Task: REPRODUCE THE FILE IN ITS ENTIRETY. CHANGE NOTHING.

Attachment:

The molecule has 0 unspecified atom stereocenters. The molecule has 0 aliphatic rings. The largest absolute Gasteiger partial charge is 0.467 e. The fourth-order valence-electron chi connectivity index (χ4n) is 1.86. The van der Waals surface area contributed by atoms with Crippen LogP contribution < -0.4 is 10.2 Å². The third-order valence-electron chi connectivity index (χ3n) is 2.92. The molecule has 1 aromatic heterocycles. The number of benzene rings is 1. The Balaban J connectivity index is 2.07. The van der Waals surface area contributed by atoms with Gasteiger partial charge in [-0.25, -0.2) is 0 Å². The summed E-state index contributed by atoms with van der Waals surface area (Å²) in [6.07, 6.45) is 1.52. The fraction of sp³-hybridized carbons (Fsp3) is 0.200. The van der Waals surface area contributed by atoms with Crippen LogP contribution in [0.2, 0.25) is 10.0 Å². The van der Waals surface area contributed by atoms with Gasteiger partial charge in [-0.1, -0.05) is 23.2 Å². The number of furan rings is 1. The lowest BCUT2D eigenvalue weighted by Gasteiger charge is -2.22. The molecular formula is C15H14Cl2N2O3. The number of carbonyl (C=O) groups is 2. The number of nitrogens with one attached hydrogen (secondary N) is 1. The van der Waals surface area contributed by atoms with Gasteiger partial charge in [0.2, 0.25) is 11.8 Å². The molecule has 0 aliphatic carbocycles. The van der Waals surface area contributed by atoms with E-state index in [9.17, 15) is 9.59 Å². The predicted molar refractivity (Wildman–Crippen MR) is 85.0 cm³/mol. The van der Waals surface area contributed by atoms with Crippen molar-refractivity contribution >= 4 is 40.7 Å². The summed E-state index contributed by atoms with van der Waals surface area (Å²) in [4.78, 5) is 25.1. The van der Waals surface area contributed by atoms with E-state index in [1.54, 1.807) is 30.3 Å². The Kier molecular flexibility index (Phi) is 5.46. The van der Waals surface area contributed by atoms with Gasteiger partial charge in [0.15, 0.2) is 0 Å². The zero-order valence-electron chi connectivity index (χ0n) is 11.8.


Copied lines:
The molecule has 0 unspecified atom stereocenters. The molecule has 0 aliphatic rings. The largest absolute Gasteiger partial charge is 0.467 e. The fourth-order valence-electron chi connectivity index (χ4n) is 1.86. The van der Waals surface area contributed by atoms with Crippen LogP contribution < -0.4 is 10.2 Å². The third-order valence-electron chi connectivity index (χ3n) is 2.92. The molecule has 1 aromatic heterocycles. The number of benzene rings is 1. The Balaban J connectivity index is 2.07. The van der Waals surface area contributed by atoms with Gasteiger partial charge in [-0.25, -0.2) is 0 Å². The summed E-state index contributed by atoms with van der Waals surface area (Å²) in [6.07, 6.45) is 1.52. The fraction of sp³-hybridized carbons (Fsp3) is 0.200. The van der Waals surface area contributed by atoms with Crippen LogP contribution in [0.2, 0.25) is 10.0 Å². The van der Waals surface area contributed by atoms with Gasteiger partial charge in [-0.1, -0.05) is 23.2 Å². The number of furan rings is 1. The lowest BCUT2D eigenvalue weighted by Gasteiger charge is -2.22. The molecular formula is C15H14Cl2N2O3. The number of carbonyl (C=O) groups is 2. The number of nitrogens with one attached hydrogen (secondary N) is 1. The van der Waals surface area contributed by atoms with Gasteiger partial charge in [0.2, 0.25) is 11.8 Å². The molecule has 0 aliphatic carbocycles. The van der Waals surface area contributed by atoms with E-state index in [9.17, 15) is 9.59 Å². The predicted molar refractivity (Wildman–Crippen MR) is 85.0 cm³/mol. The van der Waals surface area contributed by atoms with Crippen molar-refractivity contribution >= 4 is 40.7 Å². The summed E-state index contributed by atoms with van der Waals surface area (Å²) in [4.78, 5) is 25.1. The van der Waals surface area contributed by atoms with E-state index in [1.54, 1.807) is 30.3 Å². The Kier molecular flexibility index (Phi) is 5.46. The van der Waals surface area contributed by atoms with Gasteiger partial charge in [0.15, 0.2) is 0 Å². The zero-order valence-electron chi connectivity index (χ0n) is 11.8.